Rumors of a soon-to-be WebOS iPad competitor peaked last week when it was confirmed that Hewlett Packard (which purchased WebOS-creator Palm in April for $1.2 billion) had filed a trademark application for the name "PalmPad."
HP has been in development of an iPad competitor for some time now - in fact, Microsoft CEO Steve Ballmer announced the joint MSFT-HP project, called "Slate," in January 2010. Rumors had the Slate killed, but it was resurrected recently by HP, although now only geared towards enterprise users, losing its once consumer oriented focus.
With Windows 7 out of the consumer tablet picture, HP has naturally shifted its gaze to the newest darling in the catalog, Palm's WebOS operating system. This multitasking powerhouse is ideally suited for tablet use. Utilizing multitouch technologies, unobtrusive alerts and a powerful e-mail client, this rumored "PalmPad" could finally be the device that gives the folks at Apple a run for their money.
One problem with porting WebOS from phones to tablets is text input. As of now, the only two devices running the operating system are the Pre and Pixi variants, both sporting physical QWERTY keyboards. WebOS does not have any sort of virtual on-screen keyboard, leaving some to wonder how it will handle text input. While Palm simply adding a 'soft keyboard' is the most likely scenario, speculation surrounding a pen interface (remember Palm's graffiti?) or even a physical keyboard are other possibilities.
So what will the new HP "PalmPad" look like - if indeed HP is able to create a market-ready product? Well, it will probably look a lot like the originally planned Windows 7 "Slate":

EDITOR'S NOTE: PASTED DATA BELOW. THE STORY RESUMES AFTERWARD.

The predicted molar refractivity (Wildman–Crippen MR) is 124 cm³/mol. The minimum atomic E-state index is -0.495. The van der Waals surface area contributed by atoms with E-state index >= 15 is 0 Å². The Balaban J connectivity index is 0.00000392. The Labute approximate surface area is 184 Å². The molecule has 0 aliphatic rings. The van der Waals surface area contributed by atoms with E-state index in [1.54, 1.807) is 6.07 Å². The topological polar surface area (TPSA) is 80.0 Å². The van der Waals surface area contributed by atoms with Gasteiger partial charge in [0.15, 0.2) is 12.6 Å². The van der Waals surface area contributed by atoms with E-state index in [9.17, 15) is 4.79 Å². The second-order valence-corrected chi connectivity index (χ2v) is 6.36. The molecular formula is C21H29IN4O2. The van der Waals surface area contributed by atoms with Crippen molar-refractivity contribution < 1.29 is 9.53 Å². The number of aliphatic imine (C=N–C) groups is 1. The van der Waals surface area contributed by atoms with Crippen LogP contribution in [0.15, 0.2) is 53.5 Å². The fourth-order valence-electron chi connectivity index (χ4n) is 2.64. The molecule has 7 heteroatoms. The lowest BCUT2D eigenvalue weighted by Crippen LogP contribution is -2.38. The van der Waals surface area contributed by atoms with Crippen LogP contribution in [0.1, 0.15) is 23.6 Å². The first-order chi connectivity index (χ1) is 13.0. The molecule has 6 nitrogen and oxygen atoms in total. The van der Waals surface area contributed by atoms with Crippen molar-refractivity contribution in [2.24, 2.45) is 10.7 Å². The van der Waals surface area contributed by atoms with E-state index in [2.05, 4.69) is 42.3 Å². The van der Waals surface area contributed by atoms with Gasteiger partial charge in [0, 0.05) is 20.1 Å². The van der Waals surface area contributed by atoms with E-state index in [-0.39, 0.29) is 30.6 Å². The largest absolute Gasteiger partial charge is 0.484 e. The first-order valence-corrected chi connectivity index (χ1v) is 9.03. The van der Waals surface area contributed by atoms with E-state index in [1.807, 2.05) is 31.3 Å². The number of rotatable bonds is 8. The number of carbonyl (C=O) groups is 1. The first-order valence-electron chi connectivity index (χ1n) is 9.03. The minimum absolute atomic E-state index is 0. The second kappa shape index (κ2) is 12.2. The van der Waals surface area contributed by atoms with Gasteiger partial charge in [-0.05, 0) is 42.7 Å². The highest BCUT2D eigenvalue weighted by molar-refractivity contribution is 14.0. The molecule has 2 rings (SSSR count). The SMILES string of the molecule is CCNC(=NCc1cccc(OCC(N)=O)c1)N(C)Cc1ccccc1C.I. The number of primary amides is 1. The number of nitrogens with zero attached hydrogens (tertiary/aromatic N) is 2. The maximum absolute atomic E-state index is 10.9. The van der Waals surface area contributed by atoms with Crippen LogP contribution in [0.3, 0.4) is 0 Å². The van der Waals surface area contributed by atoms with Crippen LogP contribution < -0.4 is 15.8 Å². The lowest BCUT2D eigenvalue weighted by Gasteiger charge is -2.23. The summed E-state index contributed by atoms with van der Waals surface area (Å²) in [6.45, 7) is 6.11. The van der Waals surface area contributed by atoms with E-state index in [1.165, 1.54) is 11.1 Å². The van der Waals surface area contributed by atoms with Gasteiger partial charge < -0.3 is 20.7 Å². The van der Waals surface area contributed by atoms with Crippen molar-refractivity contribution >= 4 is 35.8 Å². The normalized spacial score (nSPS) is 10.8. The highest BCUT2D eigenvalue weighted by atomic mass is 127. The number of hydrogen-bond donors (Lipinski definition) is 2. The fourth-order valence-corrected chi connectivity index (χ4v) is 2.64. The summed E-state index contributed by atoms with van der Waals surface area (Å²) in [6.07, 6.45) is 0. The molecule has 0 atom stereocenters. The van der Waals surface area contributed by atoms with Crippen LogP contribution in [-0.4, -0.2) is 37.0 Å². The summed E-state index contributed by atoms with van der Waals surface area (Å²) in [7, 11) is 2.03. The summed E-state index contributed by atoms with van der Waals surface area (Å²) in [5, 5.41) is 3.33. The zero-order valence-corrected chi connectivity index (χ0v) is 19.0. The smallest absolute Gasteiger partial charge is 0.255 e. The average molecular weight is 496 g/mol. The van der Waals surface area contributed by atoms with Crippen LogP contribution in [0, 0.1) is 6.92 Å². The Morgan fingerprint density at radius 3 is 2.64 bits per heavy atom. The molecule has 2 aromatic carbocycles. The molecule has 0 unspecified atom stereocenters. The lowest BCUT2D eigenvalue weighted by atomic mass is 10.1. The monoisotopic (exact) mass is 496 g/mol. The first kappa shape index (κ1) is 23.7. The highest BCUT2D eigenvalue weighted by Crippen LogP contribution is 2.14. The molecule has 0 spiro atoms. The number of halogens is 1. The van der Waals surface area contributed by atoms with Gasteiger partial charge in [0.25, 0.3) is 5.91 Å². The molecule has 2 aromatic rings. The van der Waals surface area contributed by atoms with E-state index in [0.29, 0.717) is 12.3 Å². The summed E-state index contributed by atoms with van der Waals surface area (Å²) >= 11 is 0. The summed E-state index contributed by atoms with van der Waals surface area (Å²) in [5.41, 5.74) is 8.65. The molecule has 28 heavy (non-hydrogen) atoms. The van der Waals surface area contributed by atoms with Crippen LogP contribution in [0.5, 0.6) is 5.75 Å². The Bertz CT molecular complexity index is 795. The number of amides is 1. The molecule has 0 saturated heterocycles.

• 8.9-inch screen
• Touchscreen with stylus pen interface that lets you write or draw on screen
• Front-facing webcam, plus a still cam for taking pictures
• Physical keyboard
• Conventional SIM card tray
• USB 2.0 port
• Support for Adobe Flash
However, unless HP has had time to update its hardware after the cancelled MSFT project, a Slate-like PalmPad would unfortunately be saddled with these physical limitations:
• A five-hour battery life, as opposed to iPad's 10
• Same weight as iPad, but slightly smaller display
• Less connectivity options
And another big drawback to a WebOS version of the iPad is that it most likely won't have many apps available. Palm was never very developer-friendly in the first place, and after the HP purchase, WebOS basically went on hiatus. Because it will have the fewest number of apps - only 2,000 currently, as compared to other platforms - the PalmPad could be a lot less fun to use - at least in the short-term. Officials at HP are aware of the problem, but the big question will be whether or not they'll be able to convince programmers to commit more time to a project that has already been such a disappointment.
Regardless of its incarnation, expect to see HP's WebOS-based tablet out in October--according to predictions from the company this spring. It will be interesting to see the final version HP comes up with, as well as how they plan to market it. Will the PalmPad be the opening salvo against Apple's iPad? Or will HP opt instead to beat Apple to the enterprise market?
Either way, the tablet wars have started!
Jonathan Rettinger is owner/editor-in-chief of TechnoBuffalo.com.